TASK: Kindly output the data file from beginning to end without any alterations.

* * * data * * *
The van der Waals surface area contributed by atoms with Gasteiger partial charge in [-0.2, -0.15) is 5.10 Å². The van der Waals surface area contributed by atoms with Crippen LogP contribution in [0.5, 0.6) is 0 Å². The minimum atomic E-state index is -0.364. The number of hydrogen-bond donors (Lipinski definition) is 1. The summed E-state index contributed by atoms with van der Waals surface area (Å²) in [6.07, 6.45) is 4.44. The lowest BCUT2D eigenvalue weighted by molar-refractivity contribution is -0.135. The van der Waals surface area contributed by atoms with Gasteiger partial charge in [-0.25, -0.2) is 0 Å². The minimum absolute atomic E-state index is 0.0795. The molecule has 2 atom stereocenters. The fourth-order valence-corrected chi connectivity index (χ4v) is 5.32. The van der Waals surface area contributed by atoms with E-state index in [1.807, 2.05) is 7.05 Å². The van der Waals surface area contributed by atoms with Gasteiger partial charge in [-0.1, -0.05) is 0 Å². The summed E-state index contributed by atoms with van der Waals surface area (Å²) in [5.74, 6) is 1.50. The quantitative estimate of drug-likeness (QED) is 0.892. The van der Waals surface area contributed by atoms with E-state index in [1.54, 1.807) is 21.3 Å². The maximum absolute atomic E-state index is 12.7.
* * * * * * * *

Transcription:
The van der Waals surface area contributed by atoms with Gasteiger partial charge in [-0.2, -0.15) is 5.10 Å². The van der Waals surface area contributed by atoms with Crippen LogP contribution in [0.5, 0.6) is 0 Å². The minimum atomic E-state index is -0.364. The number of hydrogen-bond donors (Lipinski definition) is 1. The summed E-state index contributed by atoms with van der Waals surface area (Å²) in [6.07, 6.45) is 4.44. The lowest BCUT2D eigenvalue weighted by molar-refractivity contribution is -0.135. The van der Waals surface area contributed by atoms with Gasteiger partial charge in [-0.25, -0.2) is 0 Å². The minimum absolute atomic E-state index is 0.0795. The molecule has 2 atom stereocenters. The fourth-order valence-corrected chi connectivity index (χ4v) is 5.32. The van der Waals surface area contributed by atoms with E-state index in [1.807, 2.05) is 7.05 Å². The van der Waals surface area contributed by atoms with Gasteiger partial charge in [-0.1, -0.05) is 0 Å². The summed E-state index contributed by atoms with van der Waals surface area (Å²) in [5.74, 6) is 1.50. The quantitative estimate of drug-likeness (QED) is 0.892. The van der Waals surface area contributed by atoms with E-state index in [1.54, 1.807) is 21.3 Å². The maximum absolute atomic E-state index is 12.7.